Well first what is blogburst? The tech crunch guys have pretty much got this covered, but there post has sparked a lot of coversations about there covering of Blogburst. For example Scott Karp over at Publishing 2.0.
Michael Arrington declares that BlogBurst Can Save Big (print) Media. To suggest that the lack of blog content is all that ails Old Media is deeply naive. Old Media needs to follow bloggers into the new content creation frontier, but that in itself will NOT solve the problem of business models.
And he's very right, its not about simply adding blog content to a already ageing medium. Anyone who does is seriously mistaken if they think thats the end of the deal. Its about a conversation not simply publishing. Scott moves on.
But why do publishers need BlogBurst as a middleman? Why can’t publishers hire an editor whose job it is to go out into the blogosphere and pull in the best and most relevant content, which is already easily and freely available through RSS feeds?
Agreed, but for some reason this does not happen. I can't work out why, theres already enough tools to keep a track of whats going on in a given subject and RSS can make these things more automated. But back to the point it simply does not happen. Like Scott says
I will give BlogBurst credit for the understanding that the blogosphere needs a human filter to extract value. and thats where I totally agree too. Blogburst is a human filter on the blogosphere and this is a welcomed new model.
The rest of Scott's post is about Tech Crunch which I'm not that interested in, but yes this could reflect badly on Blogburst if taken out of context. Mark Evans talks about the sign up issue for bloggers.
nother question is why would a blogger sign up unless they really, really want exposure and/or traffic. Blogburst takes a blogger's content and provides the following: “visibility and exposure”, “new readers”, “authority and credibility” and “the opportunity to take your blog to the next level” (whatever that means). The downside is there's no economic incentive for the blogger and little guarantee readers are going to visit your blog unless they click on your byline. For anyone really trying to build a brand, they should want and encourage people to visit their blogs.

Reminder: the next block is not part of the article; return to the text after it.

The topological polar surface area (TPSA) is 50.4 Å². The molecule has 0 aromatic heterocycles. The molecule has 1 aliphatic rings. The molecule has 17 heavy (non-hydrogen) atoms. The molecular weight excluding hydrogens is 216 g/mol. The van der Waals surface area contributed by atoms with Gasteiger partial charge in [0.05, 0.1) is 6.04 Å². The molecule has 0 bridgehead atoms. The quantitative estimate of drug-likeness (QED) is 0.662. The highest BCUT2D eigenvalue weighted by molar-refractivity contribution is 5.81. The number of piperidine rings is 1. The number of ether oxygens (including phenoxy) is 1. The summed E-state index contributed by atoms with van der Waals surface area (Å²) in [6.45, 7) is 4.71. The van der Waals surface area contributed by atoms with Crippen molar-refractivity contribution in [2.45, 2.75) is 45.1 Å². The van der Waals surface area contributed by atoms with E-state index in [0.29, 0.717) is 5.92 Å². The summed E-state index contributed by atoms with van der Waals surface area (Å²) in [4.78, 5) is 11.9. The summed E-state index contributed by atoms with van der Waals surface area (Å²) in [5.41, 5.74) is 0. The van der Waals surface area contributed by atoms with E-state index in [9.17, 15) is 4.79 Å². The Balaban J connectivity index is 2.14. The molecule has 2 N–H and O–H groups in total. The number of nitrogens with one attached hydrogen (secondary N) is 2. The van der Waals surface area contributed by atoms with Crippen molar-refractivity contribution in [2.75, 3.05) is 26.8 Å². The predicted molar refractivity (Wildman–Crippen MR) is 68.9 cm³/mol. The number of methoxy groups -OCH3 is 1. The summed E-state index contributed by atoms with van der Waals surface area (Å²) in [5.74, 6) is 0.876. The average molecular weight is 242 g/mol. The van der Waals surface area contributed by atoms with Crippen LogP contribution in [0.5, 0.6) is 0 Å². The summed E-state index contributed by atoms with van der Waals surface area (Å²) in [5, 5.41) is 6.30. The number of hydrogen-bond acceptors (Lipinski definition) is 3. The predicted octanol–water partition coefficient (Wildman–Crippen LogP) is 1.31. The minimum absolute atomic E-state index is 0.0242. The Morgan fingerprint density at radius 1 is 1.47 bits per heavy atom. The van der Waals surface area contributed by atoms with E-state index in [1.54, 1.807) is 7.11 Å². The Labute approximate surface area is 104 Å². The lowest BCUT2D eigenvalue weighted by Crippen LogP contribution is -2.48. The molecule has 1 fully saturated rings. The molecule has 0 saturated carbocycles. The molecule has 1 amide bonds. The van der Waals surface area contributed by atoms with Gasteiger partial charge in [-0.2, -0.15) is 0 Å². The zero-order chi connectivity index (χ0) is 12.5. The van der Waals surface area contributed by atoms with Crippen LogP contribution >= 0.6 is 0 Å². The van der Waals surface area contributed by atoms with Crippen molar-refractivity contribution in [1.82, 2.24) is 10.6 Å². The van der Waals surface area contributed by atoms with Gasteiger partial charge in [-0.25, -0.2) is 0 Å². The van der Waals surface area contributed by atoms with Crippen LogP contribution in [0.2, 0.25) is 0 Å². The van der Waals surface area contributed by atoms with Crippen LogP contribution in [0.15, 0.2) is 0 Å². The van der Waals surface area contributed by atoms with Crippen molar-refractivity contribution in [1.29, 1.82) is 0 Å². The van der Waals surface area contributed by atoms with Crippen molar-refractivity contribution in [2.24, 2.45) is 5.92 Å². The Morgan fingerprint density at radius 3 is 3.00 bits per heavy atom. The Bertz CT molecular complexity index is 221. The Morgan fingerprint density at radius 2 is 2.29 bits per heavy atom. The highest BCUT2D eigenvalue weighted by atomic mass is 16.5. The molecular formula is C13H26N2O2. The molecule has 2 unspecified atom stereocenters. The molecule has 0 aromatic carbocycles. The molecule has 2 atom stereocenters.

Point taken, its a interesting question which I personally don't have a complete answer for yet. Blackfriars' Marketing talks about the scale issue and how effective human filtering is at the million plus mark.
This is a system that works great with 100 or 1,000 blogs, but collapses under its own weight with 100,000 or a million blogs. No editor or reporter is going to wade through a reading list of 1,000 entries, but that could easily happen with big categories like News and Opinion or Technology. If that happens, editors will go back to reading Memeorandum.com or TailRank.com.
One second, who said they were using Memo or tailrank? I certainly don't see any signs that this is true. Anyway moving on…
My suggestion to BlogBurst: take a page out of Web 2.0 and allow members of the newspaper community to vote feeds and stories up and down in the rankings. Otherwise, a successful BlogBurst could do just that — burst.
And I'm in total agreement, its about collabrative filtering.
What I find most interesting is BlogBurst's powerful Publisher Workbench. Its a API between there system and the internal content management of the mainstream publishers. How effective it is, we shall see but its a good move and being SOAP and XML (rest) means any internal development team could work with there service. I'm hoping this will cause Bloglines to release a API for there Citations service. I'm also wondering when Feedster and Blogdigger will consider collabrative filtering as another option with there machine filtering? Back saving old media for the closing. Old media needs to engage in the conversation if they would like to be saved as such. Its no good just dipping in and out of these conversations. The smart ones are already moving out of the slow decending circles. Hint hint.